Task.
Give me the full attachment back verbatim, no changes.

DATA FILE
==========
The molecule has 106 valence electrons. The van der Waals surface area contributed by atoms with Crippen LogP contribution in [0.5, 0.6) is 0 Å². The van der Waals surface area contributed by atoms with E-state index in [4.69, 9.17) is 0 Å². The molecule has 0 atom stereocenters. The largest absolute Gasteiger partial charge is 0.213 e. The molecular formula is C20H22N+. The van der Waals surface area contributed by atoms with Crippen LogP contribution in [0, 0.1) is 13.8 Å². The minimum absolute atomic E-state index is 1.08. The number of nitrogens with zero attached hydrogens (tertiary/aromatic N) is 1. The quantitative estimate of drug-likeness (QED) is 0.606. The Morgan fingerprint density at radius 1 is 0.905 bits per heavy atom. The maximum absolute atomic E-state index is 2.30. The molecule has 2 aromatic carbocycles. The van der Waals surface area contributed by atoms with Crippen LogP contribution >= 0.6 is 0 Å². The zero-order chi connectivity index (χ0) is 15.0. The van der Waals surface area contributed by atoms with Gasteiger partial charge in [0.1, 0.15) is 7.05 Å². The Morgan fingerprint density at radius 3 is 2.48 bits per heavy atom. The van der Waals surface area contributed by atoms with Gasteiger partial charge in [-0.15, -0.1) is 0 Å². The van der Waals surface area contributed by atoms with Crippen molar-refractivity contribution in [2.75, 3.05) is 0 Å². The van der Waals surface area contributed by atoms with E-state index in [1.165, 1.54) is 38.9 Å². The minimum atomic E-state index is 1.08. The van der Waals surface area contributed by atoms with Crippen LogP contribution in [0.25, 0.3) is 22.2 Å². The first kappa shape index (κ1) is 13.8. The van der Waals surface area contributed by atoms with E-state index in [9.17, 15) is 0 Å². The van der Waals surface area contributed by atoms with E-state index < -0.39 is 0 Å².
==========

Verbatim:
The molecule has 106 valence electrons. The van der Waals surface area contributed by atoms with Crippen LogP contribution in [0.5, 0.6) is 0 Å². The van der Waals surface area contributed by atoms with E-state index in [4.69, 9.17) is 0 Å². The molecule has 0 atom stereocenters. The largest absolute Gasteiger partial charge is 0.213 e. The molecular formula is C20H22N+. The van der Waals surface area contributed by atoms with Crippen LogP contribution in [0, 0.1) is 13.8 Å². The minimum absolute atomic E-state index is 1.08. The number of nitrogens with zero attached hydrogens (tertiary/aromatic N) is 1. The quantitative estimate of drug-likeness (QED) is 0.606. The Morgan fingerprint density at radius 1 is 0.905 bits per heavy atom. The maximum absolute atomic E-state index is 2.30. The molecule has 2 aromatic carbocycles. The van der Waals surface area contributed by atoms with Crippen LogP contribution >= 0.6 is 0 Å². The zero-order chi connectivity index (χ0) is 15.0. The van der Waals surface area contributed by atoms with Gasteiger partial charge in [0.1, 0.15) is 7.05 Å². The Morgan fingerprint density at radius 3 is 2.48 bits per heavy atom. The van der Waals surface area contributed by atoms with Gasteiger partial charge in [-0.15, -0.1) is 0 Å². The van der Waals surface area contributed by atoms with Crippen molar-refractivity contribution in [2.75, 3.05) is 0 Å². The van der Waals surface area contributed by atoms with E-state index in [1.165, 1.54) is 38.9 Å². The minimum atomic E-state index is 1.08. The van der Waals surface area contributed by atoms with Crippen LogP contribution in [0.25, 0.3) is 22.2 Å². The first kappa shape index (κ1) is 13.8. The van der Waals surface area contributed by atoms with E-state index in [9.17, 15) is 0 Å². The van der Waals surface area contributed by atoms with E-state index < -0.39 is 0 Å².